We’ve been talking about getting a sewing machine for some time. Curtains! Hemming jeans for my short legs! Hemming shirts for RocketMan! Cute clothes for RocketBaby, maybe? We put it off for months until September rolled around, and suddenly, I caught the bug that infects every parent, every fall: Halloween costumes. Specifically, homemade Halloween costumes.
Oh, sure, I put my order in to my mother: a tiger or a lion. I figured she’d want to buy a costume, and I figured making a request wouldn’t be such a bad thing. But I couldn’t help but think of all the costumes she made for us as kids (Princess Leia, Martha Washington, Betsy Ross… she’s an American history fan), and Dottie of my favorite blog, ModernKiddo.com, has been a constant source of creative inspiration for me. Not to mention the awesome Super Crafty Halloween Contest at SFGate’s The Poop blog. So when the adorable store-bought tiger arrived, I cast my eyes to the book I’m currently reading and knew I had no choice.
I would have a hobbit for Halloween.
I did some research online. I tracked down sewing machines all over downtown San Francisco, and the only place that had them in stock (Mr. Wei’s) he didn’t take credit cards, and the prices were in Chinese, so when I asked for a price, he quoted one that was higher than I wanted to spend on a new machine, no less used. So I ordered a Brother CS6000i from Amazon and waited an excruciating week for it to arrive. I made the mistake of attempting to set it up while the baby (toddler now, actually) was still awake.
I should say: I haven’t successfully sewn anything on a machine since the seventh grade. I did some cross-stitch in high school, and I’ve mended buttons, but a machine? For a costume? With no pattern? Going to Britex Fabrics was like walking into a hardcore comic book shop to find the latest issue of Buffy Season 8: I expected, at any moment, for the employees to drop their measuring tapes, point their scissors at me, and shout, IMPOSTOR! GET THEE TO A HALLOWEEN SUPERSTORE!
But I made it home with two pieces of fabric I rather liked: one for the vest, one for the cape.
I lie awake at night imagining how I might assemble the costume; thanks to the internet, I knew I could use newspaper for a pattern, but my freehand sucks. Perhaps I could one of her bigger onesies as a guide. For the cape, I imagined I could just hem along the edges, fold down the top for a “hood,” and be done with it.
Alas, patience is not one of my great virtues, and on the day I decided I’d do the cape, I left work too late to pick up green thread; all I had at home was white. Ah, well, I figured–the machine has all kinds of fancy stitches, so I can just make the white thread into a kind of trim, right? After sewing one line–and breaking the needle in the process–I realized my stitching looked like nothing less than a cautionary tale from sophomore health class. Fortunately, I had some leftover rickrack from an abandoned nursery project, and from a distance, you almost can’t see the evidence of my hallucinatory error.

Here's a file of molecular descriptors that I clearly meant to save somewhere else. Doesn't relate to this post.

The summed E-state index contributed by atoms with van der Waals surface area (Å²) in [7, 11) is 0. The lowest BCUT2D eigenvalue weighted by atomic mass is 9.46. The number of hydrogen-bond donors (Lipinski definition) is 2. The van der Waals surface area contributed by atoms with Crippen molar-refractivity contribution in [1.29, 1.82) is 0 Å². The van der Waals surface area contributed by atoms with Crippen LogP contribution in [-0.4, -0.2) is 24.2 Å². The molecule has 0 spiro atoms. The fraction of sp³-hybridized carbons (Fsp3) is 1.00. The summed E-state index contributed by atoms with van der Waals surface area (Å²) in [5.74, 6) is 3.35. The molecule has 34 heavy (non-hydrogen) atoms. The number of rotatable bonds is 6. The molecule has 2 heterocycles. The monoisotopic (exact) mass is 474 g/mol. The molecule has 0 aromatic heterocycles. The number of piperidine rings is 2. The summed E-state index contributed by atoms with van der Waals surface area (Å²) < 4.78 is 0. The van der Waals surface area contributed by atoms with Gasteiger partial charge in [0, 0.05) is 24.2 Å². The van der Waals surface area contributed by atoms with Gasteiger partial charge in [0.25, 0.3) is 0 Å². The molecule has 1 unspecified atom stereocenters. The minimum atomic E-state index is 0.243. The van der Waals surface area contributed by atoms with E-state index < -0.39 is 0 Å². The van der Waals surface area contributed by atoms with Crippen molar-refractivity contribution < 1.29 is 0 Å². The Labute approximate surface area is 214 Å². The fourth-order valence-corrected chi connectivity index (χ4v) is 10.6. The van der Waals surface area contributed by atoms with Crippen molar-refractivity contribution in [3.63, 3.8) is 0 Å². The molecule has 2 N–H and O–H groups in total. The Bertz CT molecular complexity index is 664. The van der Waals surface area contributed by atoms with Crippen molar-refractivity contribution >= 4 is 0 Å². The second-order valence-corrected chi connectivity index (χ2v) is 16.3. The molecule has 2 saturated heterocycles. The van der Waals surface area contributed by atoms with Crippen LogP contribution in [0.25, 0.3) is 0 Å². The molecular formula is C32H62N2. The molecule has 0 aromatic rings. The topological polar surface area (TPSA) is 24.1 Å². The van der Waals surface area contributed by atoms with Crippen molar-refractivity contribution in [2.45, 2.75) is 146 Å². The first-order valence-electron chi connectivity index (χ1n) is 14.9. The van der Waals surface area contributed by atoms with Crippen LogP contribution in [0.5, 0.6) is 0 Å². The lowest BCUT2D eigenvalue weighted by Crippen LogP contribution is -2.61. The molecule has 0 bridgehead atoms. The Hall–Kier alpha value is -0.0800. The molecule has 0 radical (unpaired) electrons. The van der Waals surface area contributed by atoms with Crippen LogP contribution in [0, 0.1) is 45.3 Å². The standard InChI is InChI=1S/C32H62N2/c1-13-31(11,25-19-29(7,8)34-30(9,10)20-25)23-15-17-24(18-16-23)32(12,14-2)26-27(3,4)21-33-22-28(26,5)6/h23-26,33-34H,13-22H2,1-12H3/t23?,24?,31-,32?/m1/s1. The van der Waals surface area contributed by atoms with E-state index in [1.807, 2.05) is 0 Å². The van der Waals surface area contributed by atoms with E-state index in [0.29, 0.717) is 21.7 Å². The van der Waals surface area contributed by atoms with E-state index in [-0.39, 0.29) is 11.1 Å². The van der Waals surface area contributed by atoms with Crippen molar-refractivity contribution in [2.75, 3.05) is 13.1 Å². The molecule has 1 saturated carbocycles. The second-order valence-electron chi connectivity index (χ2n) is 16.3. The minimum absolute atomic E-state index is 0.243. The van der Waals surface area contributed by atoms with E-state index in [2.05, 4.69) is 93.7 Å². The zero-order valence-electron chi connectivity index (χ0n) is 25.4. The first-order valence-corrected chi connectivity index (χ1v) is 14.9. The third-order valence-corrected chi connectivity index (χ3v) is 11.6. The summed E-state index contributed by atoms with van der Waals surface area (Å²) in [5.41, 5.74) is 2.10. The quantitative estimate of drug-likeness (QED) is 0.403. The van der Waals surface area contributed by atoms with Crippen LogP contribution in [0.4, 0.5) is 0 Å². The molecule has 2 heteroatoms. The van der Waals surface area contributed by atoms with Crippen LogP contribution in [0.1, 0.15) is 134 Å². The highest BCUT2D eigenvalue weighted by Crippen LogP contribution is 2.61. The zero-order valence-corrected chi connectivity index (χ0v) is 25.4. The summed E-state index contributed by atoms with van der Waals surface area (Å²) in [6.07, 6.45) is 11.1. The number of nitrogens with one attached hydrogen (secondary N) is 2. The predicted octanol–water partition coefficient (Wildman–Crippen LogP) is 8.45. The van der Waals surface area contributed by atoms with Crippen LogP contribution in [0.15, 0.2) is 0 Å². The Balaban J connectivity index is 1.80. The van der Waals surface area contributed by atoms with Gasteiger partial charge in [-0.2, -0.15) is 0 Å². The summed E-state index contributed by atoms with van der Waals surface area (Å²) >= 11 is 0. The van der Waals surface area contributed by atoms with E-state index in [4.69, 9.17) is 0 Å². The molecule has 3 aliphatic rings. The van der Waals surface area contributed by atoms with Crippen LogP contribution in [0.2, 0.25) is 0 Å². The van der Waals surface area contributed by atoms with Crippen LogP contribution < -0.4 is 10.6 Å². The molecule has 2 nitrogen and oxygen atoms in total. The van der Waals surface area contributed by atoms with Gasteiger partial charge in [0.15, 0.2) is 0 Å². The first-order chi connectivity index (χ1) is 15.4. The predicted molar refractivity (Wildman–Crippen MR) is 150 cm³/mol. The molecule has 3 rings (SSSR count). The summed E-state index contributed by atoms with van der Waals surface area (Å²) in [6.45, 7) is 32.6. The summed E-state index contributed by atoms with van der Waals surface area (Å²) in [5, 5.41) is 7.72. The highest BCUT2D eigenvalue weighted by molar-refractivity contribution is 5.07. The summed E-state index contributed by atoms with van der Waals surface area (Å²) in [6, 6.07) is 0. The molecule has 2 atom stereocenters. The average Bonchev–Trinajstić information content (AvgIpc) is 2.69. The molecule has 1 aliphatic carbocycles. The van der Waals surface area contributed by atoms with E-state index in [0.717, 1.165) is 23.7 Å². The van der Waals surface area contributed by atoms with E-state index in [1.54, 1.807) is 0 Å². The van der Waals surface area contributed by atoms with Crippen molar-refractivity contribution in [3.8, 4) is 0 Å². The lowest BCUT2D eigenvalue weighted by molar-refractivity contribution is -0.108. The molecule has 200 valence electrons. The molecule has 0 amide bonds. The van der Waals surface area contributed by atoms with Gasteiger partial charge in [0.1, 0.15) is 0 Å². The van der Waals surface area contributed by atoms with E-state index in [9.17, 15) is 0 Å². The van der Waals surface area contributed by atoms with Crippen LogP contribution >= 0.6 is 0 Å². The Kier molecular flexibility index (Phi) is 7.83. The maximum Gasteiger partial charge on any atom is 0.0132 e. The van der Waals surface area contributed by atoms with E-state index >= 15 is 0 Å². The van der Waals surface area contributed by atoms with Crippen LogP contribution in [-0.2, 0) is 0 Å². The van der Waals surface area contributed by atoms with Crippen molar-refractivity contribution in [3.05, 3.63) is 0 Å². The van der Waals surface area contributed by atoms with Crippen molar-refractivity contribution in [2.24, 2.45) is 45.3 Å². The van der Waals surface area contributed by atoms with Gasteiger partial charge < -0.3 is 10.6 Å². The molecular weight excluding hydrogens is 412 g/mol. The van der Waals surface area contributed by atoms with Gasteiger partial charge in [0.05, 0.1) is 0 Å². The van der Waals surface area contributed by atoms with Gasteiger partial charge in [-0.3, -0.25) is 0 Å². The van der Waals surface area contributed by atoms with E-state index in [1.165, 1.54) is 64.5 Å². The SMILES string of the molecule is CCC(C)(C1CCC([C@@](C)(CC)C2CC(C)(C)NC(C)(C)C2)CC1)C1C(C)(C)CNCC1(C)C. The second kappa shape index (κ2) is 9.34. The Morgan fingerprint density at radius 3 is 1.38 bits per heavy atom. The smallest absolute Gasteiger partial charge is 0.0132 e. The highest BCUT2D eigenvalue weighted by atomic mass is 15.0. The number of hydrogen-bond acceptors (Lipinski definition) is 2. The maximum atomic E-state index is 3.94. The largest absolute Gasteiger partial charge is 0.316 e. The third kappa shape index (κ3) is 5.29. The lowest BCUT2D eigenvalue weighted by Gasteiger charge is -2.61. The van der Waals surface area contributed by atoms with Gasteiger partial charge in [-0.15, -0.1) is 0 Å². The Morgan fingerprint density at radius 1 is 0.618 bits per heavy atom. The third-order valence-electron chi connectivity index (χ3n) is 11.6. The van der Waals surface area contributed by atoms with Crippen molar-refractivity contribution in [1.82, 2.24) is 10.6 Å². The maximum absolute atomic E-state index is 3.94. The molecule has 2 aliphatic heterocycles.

The vest, surprisingly, was easier–partially because I had some confidence after the cape, and partially because I had time to buy brown and yellow thread. And also extra sewing needles. Of course, the inside looks just awful (I kept mentally apologizing to my friend’s late mother, who always said “The inside should look as nice as the outside”–really, I’m sorry, Mrs. Murphy). And I had to cut an extra-long slit down the back when I realized her melonhead would never fit through the neckline I’d sewn. But all in all, not too shabby.
Next: the Leaf of Lorien. “Not idly do the leaves of Lorien fall” is one of my favorite lines from the series, and I was determined to make a leaf worthy of Galadriel’s craft-elves. (Come on, people, I’m making my 15-month-old daughter into a hobbit. It’s not like I don’t know I’m a geek.) I found a velvety set of leaves at the fabric store, and some just-right silver trim; I broke out the green thread, and within 20 minutes, had my elvish brooch. Alas, all the closeups came out blurry, so you’ll have to believe me: it’s not too terrible-looking.
Lastly: pants. That was the easiest part: I found a pair of brown knit pants and cut them off at the calf. Thanks, Carter’s, for including a bonus pair of stretchy pants with every shirt purchase!
After some nap wakeup time, a bottle and a reasonable confidence that Eliza was in an agreeable mood, I assembled the costume. David walked in the room and burst out laughing, which, in our family, is an excellent sign. He even supplied the finishing touch: a pipe. We took dozens of photos, but due to the gray weather and split-second timing of a toddler’s feet, only a few came out focused and happy. All in all, though, I’ve been patting myself on the back all morning. I, Jody of San Francisco, Daughter of Lorraine, have handmade my first Halloween costume.